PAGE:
That leads me into thinking that the draft is pretty damn important. And it might be something teams should be focusing a little more on, and dedicating a few more resources towards. A terrific amateur scouting director and staff stocks the cupboards and brings you top-sixers and top-4 d-men with first-round picks, along with a complement of prospects with other picks. The difference of hiring 10 extra area scouts for $750,000/yr total might erase itself after finding just a few more diamonds in the rough. It seems after that, with some shrewd trading and a few minor free agent signings you can get yourself a pretty damn good team.
I also came across some interesting quotes from Aaron Portzline regarding Jarmo's drafting philosophy earlier today:
Kekalainen on scouting: (Skill and skating) are the cover of the book. I always emphasize to get deeper, a deeper understanding of what ..."
— Aaron Portzline (@Aportzline) February 13, 2013
"the player is like, evaluate his character and heart, his instinct for the game. " Said NHL speed comes from "the thinking."To me, this is some great insight into looking at what makes a good amateur player a good pro. Looking at the players he has drafted, it seems like they seem to fit that mold pretty well to a tee. It seems to me that a strong vision, as such, is required to succeed at the draft along with the commitment to stick to those principles. The interesting part of that quote to me is about NHL speed being derivative of "thinking the game." This infers speed isn't necessarily how fast you can get to point A to point B, but how fast you can get to point A to point B with your brain firing on all cylinders. It's why a player like Colton Gillies is replacement-level at best even though he possesses all the raw tools in the world. It's why Chris Tanev is better than Keaton Ellerby.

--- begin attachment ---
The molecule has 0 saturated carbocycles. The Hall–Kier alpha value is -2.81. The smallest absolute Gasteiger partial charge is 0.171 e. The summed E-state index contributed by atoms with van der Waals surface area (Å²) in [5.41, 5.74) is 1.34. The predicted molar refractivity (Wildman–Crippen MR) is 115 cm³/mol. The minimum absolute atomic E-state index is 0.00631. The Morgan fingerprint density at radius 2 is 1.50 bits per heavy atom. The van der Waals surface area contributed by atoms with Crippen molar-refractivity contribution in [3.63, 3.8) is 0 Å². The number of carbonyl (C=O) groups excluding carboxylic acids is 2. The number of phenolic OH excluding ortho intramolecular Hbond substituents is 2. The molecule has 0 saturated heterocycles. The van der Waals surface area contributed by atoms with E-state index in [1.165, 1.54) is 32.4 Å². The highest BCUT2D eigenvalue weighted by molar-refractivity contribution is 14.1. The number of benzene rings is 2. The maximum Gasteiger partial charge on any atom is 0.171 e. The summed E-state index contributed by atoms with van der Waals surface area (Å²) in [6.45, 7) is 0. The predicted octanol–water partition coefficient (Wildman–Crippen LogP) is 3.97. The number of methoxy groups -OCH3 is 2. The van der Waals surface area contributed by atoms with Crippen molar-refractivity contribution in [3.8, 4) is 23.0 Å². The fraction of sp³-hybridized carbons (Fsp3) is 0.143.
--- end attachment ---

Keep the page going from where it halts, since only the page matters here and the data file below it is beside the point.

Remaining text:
— Aaron Portzline (@Aportzline) February 13, 2013
I know it's easy to say that what I'm laying out is pretty obvious. Draft well and ensure yourself future success. Who doesn't know that? But it really does rings true. Far too often, we see teams deviate from this path, by a lot. I also tend to think Jarmo isn't riding the odds and getting lucky a bunch of times. In 2007, when Eller, Cole and Perron were drafted respectively. Edmonton also had three first-round picks that year when Prendergast ran their draft and decided to go with Gagner, Alex Plante and Riley Nash. Ironically, all those Blues' picks were available at the times the Oilers selected.
It should go without saying that I'm not saying this is some magic formula to fielding a competitive team — the purpose of the post is moreso to underscore the importance of the draft and how truly integral it can be to an organization's overall success and structure. Drafting is just one piece of the puzzle, albeit an extremely important one. For your entire front office to possess strong leadership and a clear vision of what they want is paramount to success. If you can draft like the Blues have and win the majority of your trades by a margin of 55-45, over time, the trends are likely going to favor you. Finishing with 109 points in the standings last year, good for second in the West, and still entering this year with the most cap space in the league ($20 million!!), is a testament to Davidson, Armstrong, and Jarmo constructing and maintaining an organizational philosophy that strikes the delicate balance of patience without passiveness.
Jarmo's not going to be able to do it all by himself and solely through the draft, but he has a longtime, and extremely knowledgeable hockey man in John Davidson to help him navigate the waters in Columbus. It's the leadership and defined organizational philosophy that he brings that will hopefully bring the Blue Jackets to respectability. He also had an interesting quote on an interview with HNIC radio today speaking about "advanced stats":
"I think it's a great tool for support and I look for the facts from stats to see a pattern and confirm something that I've seen when I observe the players on the ice. It's certainly not the main tool I rely on. It's hard to keep stats on those intangibles I just mentioned."That's almost exactly on point with the philosophy I've found myself leaning towards as of late. I might find myself rooting a little bit for the Blue Jackets now for the first time ever.